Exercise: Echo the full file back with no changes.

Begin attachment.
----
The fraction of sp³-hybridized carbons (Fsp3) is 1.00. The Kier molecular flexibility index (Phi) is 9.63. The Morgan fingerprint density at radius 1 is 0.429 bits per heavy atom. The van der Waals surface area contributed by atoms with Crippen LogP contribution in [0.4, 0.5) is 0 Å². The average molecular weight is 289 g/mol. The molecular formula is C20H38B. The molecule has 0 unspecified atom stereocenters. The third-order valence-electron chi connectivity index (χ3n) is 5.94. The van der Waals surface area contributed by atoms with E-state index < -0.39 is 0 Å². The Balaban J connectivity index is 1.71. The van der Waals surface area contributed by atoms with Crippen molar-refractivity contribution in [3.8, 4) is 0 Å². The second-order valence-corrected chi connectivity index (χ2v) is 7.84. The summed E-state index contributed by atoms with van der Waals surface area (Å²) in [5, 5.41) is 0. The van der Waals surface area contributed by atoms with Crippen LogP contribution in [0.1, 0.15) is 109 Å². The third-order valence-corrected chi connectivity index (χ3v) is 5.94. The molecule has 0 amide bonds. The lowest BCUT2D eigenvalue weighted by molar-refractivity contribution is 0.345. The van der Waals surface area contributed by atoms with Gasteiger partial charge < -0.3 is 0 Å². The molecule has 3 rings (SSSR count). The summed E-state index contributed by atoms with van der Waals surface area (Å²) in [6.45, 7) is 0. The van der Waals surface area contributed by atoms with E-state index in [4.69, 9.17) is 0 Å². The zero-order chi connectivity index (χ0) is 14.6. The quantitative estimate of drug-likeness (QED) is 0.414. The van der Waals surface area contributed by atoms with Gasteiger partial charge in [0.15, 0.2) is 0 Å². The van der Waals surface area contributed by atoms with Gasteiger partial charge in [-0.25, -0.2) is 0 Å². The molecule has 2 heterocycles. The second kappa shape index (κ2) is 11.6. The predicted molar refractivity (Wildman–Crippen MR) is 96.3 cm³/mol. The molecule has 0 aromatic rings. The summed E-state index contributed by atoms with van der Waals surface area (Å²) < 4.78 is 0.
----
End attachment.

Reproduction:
The fraction of sp³-hybridized carbons (Fsp3) is 1.00. The Kier molecular flexibility index (Phi) is 9.63. The Morgan fingerprint density at radius 1 is 0.429 bits per heavy atom. The van der Waals surface area contributed by atoms with Crippen LogP contribution in [0.4, 0.5) is 0 Å². The average molecular weight is 289 g/mol. The molecular formula is C20H38B. The molecule has 0 unspecified atom stereocenters. The third-order valence-electron chi connectivity index (χ3n) is 5.94. The van der Waals surface area contributed by atoms with E-state index < -0.39 is 0 Å². The Balaban J connectivity index is 1.71. The van der Waals surface area contributed by atoms with Crippen molar-refractivity contribution in [3.8, 4) is 0 Å². The second-order valence-corrected chi connectivity index (χ2v) is 7.84. The summed E-state index contributed by atoms with van der Waals surface area (Å²) in [5, 5.41) is 0. The van der Waals surface area contributed by atoms with Crippen LogP contribution in [0.1, 0.15) is 109 Å². The third-order valence-corrected chi connectivity index (χ3v) is 5.94. The molecule has 0 amide bonds. The lowest BCUT2D eigenvalue weighted by molar-refractivity contribution is 0.345. The van der Waals surface area contributed by atoms with Gasteiger partial charge < -0.3 is 0 Å². The molecule has 3 rings (SSSR count). The summed E-state index contributed by atoms with van der Waals surface area (Å²) in [6.45, 7) is 0. The van der Waals surface area contributed by atoms with E-state index in [4.69, 9.17) is 0 Å². The zero-order chi connectivity index (χ0) is 14.6. The quantitative estimate of drug-likeness (QED) is 0.414. The van der Waals surface area contributed by atoms with Gasteiger partial charge in [0.15, 0.2) is 0 Å². The van der Waals surface area contributed by atoms with Gasteiger partial charge in [-0.25, -0.2) is 0 Å². The molecule has 2 heterocycles. The second kappa shape index (κ2) is 11.6. The predicted molar refractivity (Wildman–Crippen MR) is 96.3 cm³/mol. The molecule has 0 aromatic rings. The summed E-state index contributed by atoms with van der Waals surface area (Å²) < 4.78 is 0.